A population-based cohort study of 1m Danish children shows that adversity in childhood increases the risk of premature death in early adulthood (16-36 years of age) more than fourfold.
Researchers from the faculty of health and medical sciences at the University of Copenhagen recorded social and stressful adversity* in childhood among 1m Danish children. “We divided the children into five groups depending on the degree of adversity experienced in childhood. The more stressful experiences they have experienced during childhood, the higher the mortality rate in early adulthood. For the most vulnerable children, the mortality rate is surprisingly 4.5 times higher”, says Professor Naja Hulvej Rod from the department of public health.
The higher mortality rate mainly manifests itself in suicide and accidents, but the study also shows a higher risk of dying from cancer in this group.
According to the researchers, the results of the study stress the critical importance of broad structural public-health initiatives to reduce stressful adversity in childhood. For example, prevention of childhood poverty and other adversity in childhood. With time, it may help reduce social inequality in health.
“It is striking to see such a strong connection between adversity in childhood and mortality in the Danish welfare state, which among other things aims to promote financial stability among families with young children and to minimise social adversity. From an international perspective, you may worry that these associations are even stronger in a less extensive welfare system”, says Rod.
The study is the first of its kind on a global basis. The size of the study has made it possible for the researchers to study the associations between incidents of social and stressful adversity throughout childhood and how it affects mortality rates among young adults.
*In the study, social adversity is defined as financial poverty or long-term unemployment in the family, while stressful adversity includes – death of a parent, divorce or alcohol/drug abuse among the parents.
Group 1: 54 % of the children experienced no or only very few isolated incidents of adversity in childhood.
Groups 2-4: 43 % of the children experienced isolated incidents of adversity in childhood, mainly related to poverty or illness in the family. Here the researchers found a mortality rate in early adulthood that is 1.3-1.8 times higher than in Group 1.
Group 5: 3 % experienced great social and stressful adversity throughout childhood. In this group, the mortality rate is 4.5 times higher than in Group 1.
Background: Childhood is a sensitive period with rapid brain development and physiological growth, and adverse events in childhood might interfere with these processes and have long-lasting effects on health. In this study, we aimed to describe trajectories of adverse childhood experiences and relate these to overall and cause-specific mortality in early adult life.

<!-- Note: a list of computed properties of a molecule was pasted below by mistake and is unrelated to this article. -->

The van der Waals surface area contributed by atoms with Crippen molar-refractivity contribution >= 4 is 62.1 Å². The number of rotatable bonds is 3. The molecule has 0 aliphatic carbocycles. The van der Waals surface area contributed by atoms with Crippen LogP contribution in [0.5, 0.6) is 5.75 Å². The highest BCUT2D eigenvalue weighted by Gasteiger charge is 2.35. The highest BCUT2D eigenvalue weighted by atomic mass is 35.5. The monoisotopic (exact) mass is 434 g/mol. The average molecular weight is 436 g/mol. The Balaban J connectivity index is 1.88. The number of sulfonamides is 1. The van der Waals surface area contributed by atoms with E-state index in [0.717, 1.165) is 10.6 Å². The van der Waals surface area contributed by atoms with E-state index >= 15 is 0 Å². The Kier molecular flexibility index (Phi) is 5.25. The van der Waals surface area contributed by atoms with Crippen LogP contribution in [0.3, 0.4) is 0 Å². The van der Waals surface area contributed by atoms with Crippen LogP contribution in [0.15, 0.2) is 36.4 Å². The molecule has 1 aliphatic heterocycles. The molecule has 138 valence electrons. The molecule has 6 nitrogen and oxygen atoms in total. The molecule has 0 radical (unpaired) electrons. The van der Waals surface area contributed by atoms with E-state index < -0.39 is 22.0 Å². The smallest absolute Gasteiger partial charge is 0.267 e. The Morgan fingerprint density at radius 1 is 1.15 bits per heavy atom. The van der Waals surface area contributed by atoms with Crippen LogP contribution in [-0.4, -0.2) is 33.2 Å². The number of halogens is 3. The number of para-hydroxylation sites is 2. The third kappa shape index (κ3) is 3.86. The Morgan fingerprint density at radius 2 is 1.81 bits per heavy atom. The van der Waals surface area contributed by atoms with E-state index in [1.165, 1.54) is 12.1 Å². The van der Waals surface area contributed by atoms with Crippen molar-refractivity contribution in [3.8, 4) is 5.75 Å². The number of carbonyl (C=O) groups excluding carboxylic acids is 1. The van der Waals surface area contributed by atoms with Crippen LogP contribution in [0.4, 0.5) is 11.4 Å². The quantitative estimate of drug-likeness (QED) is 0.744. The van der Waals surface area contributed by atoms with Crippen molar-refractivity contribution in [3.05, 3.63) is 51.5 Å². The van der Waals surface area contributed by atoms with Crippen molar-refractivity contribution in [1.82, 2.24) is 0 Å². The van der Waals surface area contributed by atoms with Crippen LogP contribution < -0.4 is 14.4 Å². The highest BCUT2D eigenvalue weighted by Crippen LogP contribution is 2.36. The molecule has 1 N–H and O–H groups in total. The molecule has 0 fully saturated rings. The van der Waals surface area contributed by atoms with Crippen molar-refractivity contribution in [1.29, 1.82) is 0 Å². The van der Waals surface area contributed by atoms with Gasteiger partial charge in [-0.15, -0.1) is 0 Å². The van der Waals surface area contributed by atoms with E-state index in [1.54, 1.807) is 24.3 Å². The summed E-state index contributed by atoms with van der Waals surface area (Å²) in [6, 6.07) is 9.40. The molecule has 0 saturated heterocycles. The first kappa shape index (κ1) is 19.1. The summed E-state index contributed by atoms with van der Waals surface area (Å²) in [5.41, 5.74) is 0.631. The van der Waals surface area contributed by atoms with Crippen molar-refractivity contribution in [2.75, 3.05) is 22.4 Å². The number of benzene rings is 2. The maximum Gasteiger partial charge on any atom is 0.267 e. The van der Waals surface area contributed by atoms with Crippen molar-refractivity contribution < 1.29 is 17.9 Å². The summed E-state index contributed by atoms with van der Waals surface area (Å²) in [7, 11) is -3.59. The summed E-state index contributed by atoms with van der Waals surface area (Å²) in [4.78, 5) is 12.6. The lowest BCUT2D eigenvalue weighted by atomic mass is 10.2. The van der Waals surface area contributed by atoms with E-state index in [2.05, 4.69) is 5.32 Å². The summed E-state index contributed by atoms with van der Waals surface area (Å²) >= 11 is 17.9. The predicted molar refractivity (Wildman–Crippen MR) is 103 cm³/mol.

Methods: For this population-based cohort study, we used unselected annually updated data from Danish nationwide registers covering more than 1 million children born between 1980 and 1998. We distinguished between three different dimensions of childhood adversities: poverty and material deprivation, loss or threat of loss within the family, and aspects of family dynamics such as maternal separation. We used a group-based multi-trajectory clustering model to define the different trajectories of children aged between 0 and 16 years. We assessed the associations between these trajectories and mortality rates between 16 and 34 years of age using a Cox proportional hazards model and an Aalen hazards difference model.
Findings: Between Jan 1, 1980 and Dec 31, 2015, 2 223 927 children were included in the Danish Life Course cohort. We excluded 1 064 864 children born after 1998, 50 274 children who emigrated before their 16th birthday, and 11 161 children who died before their 16th birthday, resulting in a final sample of 1 097 628 children. We identified five distinct trajectories of childhood adversities. Compared with children with a low adversity trajectory, those who had early-life material deprivation (hazard ratio 1·38, 95% CI 1·27–1·51), persistent deprivation (1·77, 1·62–1·93), or loss or threat of loss (1·80, 1·61–2·00) had a moderately higher risk of premature mortality. A small proportion of children (36 081 [3%]) had multiple adversities within all dimensions and throughout the entire childhood. This group had a 4·54 times higher all-cause mortality risk (95% CI 4·07–5·06) than that of children with a low adversity trajectory, corresponding to 10·30 (95% CI 9·03–11·60) additional deaths per 10 000 person-years. Accidents, suicides, and cancer were the most common causes of death in this high adversity population.
Interpretation: Almost half of Danish children in our study experienced some degree of adversity, and this was associated with a moderately higher risk of mortality in adulthood. Among these, a small group of children had multiple adversities across social, health, and family-related dimensions. This group had a markedly higher mortality risk in early adulthood than that of other children, which requires public health attention.
Naja H Rod, Jessica Bengtsson, Esben Budtz-Jørgensen, Clara Clipet-Jensen, David Taylor-Robinson, Anne-Marie Nybo Andersen, Nadya Dich, Andreas Rieckmann
University of Copenhagen The Faculty of Health and Medical Sciences material
The Lancet abstract